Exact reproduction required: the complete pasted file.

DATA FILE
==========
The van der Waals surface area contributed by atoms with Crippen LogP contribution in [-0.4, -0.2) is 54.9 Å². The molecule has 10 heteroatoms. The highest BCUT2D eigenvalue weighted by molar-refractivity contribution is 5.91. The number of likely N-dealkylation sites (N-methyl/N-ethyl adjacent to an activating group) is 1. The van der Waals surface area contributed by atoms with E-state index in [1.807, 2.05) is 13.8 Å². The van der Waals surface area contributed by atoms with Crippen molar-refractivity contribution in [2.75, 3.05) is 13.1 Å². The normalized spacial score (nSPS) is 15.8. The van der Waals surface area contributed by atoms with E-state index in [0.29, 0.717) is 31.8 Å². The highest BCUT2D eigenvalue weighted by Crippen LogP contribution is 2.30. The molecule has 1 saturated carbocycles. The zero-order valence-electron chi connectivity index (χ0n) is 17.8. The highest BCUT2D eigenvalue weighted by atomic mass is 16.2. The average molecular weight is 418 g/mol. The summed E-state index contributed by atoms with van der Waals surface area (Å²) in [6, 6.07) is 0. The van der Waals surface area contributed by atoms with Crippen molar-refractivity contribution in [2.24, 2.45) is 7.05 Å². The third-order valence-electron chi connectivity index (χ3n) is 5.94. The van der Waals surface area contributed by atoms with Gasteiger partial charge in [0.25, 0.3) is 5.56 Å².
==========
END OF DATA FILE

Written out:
The van der Waals surface area contributed by atoms with Crippen LogP contribution in [-0.4, -0.2) is 54.9 Å². The molecule has 10 heteroatoms. The highest BCUT2D eigenvalue weighted by molar-refractivity contribution is 5.91. The number of likely N-dealkylation sites (N-methyl/N-ethyl adjacent to an activating group) is 1. The van der Waals surface area contributed by atoms with E-state index in [1.807, 2.05) is 13.8 Å². The van der Waals surface area contributed by atoms with Crippen molar-refractivity contribution in [2.75, 3.05) is 13.1 Å². The normalized spacial score (nSPS) is 15.8. The van der Waals surface area contributed by atoms with E-state index in [0.29, 0.717) is 31.8 Å². The highest BCUT2D eigenvalue weighted by Crippen LogP contribution is 2.30. The molecule has 1 saturated carbocycles. The zero-order valence-electron chi connectivity index (χ0n) is 17.8. The highest BCUT2D eigenvalue weighted by atomic mass is 16.2. The average molecular weight is 418 g/mol. The summed E-state index contributed by atoms with van der Waals surface area (Å²) in [6, 6.07) is 0. The van der Waals surface area contributed by atoms with Crippen molar-refractivity contribution in [2.24, 2.45) is 7.05 Å². The third-order valence-electron chi connectivity index (χ3n) is 5.94. The van der Waals surface area contributed by atoms with Gasteiger partial charge in [0.25, 0.3) is 5.56 Å².